Over the years, rugby luminaries have been quick to praise Sir Colin Meads. Here are some of the comments that were made about him in the final years of his life.
Fred Allen, the All Blacks coach from 1966 to 1968, said: "To me Colin Meads was the greatest rugby player ever. There's been no-one better. They threw away the mould when they made Pinetree."
Sir Brian Lochore: "What he has done for Te Kuiti is amazing, but what he has done for New Zealand is unsurpassable".
Steve Hansen: "He is a legend of our game and a man who has performed heroically for not only the All Blacks but also his province."
NZ Rugby chairman Brent Impey: "It goes without saying that Sir Colin is one of New Zealand's special treasures - both as an All Black, but also as a great example of what it means to be a New Zealander. What we love about Sir Colin is that despite the international recognition and praise heaped on him, he just considers himself to be a guy from Te Kuiti."
Listen: A tribute to Sir Colin Meads
John Gainsford once tried to challenge Meads in a test match between New Zealand and South Africa. "Meads grabbed hold of both my wrists," the Springbok sighed. "It was like being held in a band of steel. I couldn't move. He looked up and said, 'Don't bother, son.'"
Phil Kingsley Jones: "He would be walking down the street in Crickhowell in South Wales and people couldn't believe they were seeing Sir Colin Meads. He really loved people and had time for everyone."
All Blacks website: "As a sporting legend Meads is New Zealand's equivalent of Australia's Sir Donald Bradman or the United States of America's Babe Ruth."
SIR COLIN'S LIFE AND TIMES:
* Became the second All Black ordered off in a test when Irish referee Kevin Kelleher dispatched him for dangerous play against Scotland at Murrayfield in 1967 after aiming a kick in the vague direction of Scottish first five David Chisholm. The UK's Daily Telegraph wrote: "For one with Meads' worldwide reputation for robust play, this was rather like sending a burglar to prison for a parking offence." Brother Stanley Meads played 30 matches for the All Blacks; locking the scrum 11 times with Colin.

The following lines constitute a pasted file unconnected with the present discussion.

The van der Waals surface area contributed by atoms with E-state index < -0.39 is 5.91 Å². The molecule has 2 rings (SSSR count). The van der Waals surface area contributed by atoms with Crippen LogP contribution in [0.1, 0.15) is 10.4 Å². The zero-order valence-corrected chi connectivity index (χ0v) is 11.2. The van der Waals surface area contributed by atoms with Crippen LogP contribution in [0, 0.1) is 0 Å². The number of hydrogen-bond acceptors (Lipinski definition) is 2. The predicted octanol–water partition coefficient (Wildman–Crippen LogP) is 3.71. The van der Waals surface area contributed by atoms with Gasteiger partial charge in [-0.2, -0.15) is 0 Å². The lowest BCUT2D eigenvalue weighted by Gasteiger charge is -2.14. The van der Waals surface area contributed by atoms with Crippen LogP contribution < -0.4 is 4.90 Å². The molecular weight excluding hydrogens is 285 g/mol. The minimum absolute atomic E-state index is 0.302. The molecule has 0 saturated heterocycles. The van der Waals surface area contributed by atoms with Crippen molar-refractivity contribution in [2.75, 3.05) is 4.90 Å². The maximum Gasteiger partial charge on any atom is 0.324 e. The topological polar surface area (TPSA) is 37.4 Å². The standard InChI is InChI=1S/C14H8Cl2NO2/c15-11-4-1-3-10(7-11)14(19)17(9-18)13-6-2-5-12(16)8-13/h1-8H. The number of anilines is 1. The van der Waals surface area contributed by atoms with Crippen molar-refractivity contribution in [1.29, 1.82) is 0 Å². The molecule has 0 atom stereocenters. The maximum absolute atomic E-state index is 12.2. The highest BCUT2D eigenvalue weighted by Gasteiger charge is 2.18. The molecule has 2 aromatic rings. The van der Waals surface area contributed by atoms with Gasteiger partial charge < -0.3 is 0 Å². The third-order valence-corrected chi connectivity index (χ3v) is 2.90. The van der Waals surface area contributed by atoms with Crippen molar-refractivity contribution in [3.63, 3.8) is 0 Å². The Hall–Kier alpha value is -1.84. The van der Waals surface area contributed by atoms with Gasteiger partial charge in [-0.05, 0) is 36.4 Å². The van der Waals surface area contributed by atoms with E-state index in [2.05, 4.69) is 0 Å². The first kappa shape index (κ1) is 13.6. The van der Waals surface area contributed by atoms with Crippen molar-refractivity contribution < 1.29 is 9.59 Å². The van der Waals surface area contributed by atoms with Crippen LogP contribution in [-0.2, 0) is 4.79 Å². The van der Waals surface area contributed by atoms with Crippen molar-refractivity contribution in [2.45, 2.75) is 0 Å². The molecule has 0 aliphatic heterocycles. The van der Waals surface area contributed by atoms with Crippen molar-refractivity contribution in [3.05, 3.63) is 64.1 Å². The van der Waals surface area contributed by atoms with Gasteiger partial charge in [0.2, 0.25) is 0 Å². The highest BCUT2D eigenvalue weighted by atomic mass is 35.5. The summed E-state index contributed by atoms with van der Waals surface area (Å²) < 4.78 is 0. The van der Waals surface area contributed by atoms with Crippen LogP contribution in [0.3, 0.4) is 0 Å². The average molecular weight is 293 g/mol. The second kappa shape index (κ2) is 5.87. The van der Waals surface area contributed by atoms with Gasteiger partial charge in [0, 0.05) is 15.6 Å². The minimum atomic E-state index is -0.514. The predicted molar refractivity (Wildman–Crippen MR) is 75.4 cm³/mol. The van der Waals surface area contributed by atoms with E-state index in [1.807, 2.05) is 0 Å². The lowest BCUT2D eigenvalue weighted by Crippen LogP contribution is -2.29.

* First player to reach 50 tests, captained the All Blacks 11 times
* Achieved his status as a rugby icon while always playing at representative level for his small, rural-based provincial union, King Country. He went on to play 139 games for the union, debuting aged 19.
* Played 361 first class matches from 1955 to 1973
* Nicknamed Pinetree for his 1.92m, 102kg frame, Sir Colin played 133 matches for the All Blacks between 1957 and 1971, including 55 tests, scoring 28 tries and one conversion
* In 1986, he earned the ire of the New Zealand Rugby Union by going as coach on the unauthorised Cavaliers tour of apartheid South Africa.
* Went to the 1995 World Cup in South Africa as All Blacks manager.
* In 1999, was named New Zealand rugby's Player of the Century and, in 2001, a Distinguished Companion of the New Zealand Order of Merit for services to rugby and the community.
* In a 2008 Ministry of Social Development report, Sir Colin was named third most trusted New Zealander after Victoria Cross holder Willie Apiata and triple Olympic gold medallist Peter Snell.
* Donated money from speaking engagements to buy farm in Te Kuiti for people with intellectual disabilities in the 1980s. Pinetree Farm is still owned and operated by the IHC. The scheme raises more than $1 million annually from the sale of donated calves.